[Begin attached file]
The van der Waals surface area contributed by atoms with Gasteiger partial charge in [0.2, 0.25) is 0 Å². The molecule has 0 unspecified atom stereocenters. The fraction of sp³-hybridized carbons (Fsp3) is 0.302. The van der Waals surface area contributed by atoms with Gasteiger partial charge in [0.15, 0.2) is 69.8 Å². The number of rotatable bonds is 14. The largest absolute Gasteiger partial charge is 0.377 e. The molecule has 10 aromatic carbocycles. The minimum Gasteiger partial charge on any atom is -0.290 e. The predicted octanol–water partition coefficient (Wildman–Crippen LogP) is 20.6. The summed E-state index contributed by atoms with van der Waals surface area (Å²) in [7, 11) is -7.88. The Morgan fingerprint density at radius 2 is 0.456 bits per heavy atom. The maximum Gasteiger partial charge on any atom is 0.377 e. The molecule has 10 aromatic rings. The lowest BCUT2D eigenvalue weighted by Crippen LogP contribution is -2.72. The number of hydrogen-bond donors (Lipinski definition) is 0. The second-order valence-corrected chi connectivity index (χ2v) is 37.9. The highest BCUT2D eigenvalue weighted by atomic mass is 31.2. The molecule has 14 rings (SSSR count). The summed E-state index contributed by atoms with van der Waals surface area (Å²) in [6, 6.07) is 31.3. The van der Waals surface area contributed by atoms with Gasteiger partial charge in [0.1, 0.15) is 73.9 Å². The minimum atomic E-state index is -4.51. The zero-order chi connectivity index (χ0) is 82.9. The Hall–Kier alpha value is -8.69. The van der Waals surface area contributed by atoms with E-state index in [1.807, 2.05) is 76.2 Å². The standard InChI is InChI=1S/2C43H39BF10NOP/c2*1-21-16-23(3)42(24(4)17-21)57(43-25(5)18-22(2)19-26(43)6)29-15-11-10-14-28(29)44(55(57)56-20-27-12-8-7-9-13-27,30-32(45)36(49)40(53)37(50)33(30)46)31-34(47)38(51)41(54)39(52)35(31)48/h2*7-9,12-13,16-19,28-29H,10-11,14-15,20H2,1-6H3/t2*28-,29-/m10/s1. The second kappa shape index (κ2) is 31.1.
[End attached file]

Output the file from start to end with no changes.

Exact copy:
The van der Waals surface area contributed by atoms with Gasteiger partial charge in [0.2, 0.25) is 0 Å². The molecule has 0 unspecified atom stereocenters. The fraction of sp³-hybridized carbons (Fsp3) is 0.302. The van der Waals surface area contributed by atoms with Gasteiger partial charge in [0.15, 0.2) is 69.8 Å². The number of rotatable bonds is 14. The largest absolute Gasteiger partial charge is 0.377 e. The molecule has 10 aromatic carbocycles. The minimum Gasteiger partial charge on any atom is -0.290 e. The predicted octanol–water partition coefficient (Wildman–Crippen LogP) is 20.6. The summed E-state index contributed by atoms with van der Waals surface area (Å²) in [7, 11) is -7.88. The Morgan fingerprint density at radius 2 is 0.456 bits per heavy atom. The maximum Gasteiger partial charge on any atom is 0.377 e. The molecule has 10 aromatic rings. The lowest BCUT2D eigenvalue weighted by Crippen LogP contribution is -2.72. The number of hydrogen-bond donors (Lipinski definition) is 0. The second-order valence-corrected chi connectivity index (χ2v) is 37.9. The highest BCUT2D eigenvalue weighted by atomic mass is 31.2. The molecule has 14 rings (SSSR count). The summed E-state index contributed by atoms with van der Waals surface area (Å²) in [6, 6.07) is 31.3. The van der Waals surface area contributed by atoms with Gasteiger partial charge in [0.1, 0.15) is 73.9 Å². The minimum atomic E-state index is -4.51. The zero-order chi connectivity index (χ0) is 82.9. The Hall–Kier alpha value is -8.69. The van der Waals surface area contributed by atoms with E-state index in [1.807, 2.05) is 76.2 Å². The standard InChI is InChI=1S/2C43H39BF10NOP/c2*1-21-16-23(3)42(24(4)17-21)57(43-25(5)18-22(2)19-26(43)6)29-15-11-10-14-28(29)44(55(57)56-20-27-12-8-7-9-13-27,30-32(45)36(49)40(53)37(50)33(30)46)31-34(47)38(51)41(54)39(52)35(31)48/h2*7-9,12-13,16-19,28-29H,10-11,14-15,20H2,1-6H3/t2*28-,29-/m10/s1. The second kappa shape index (κ2) is 31.1.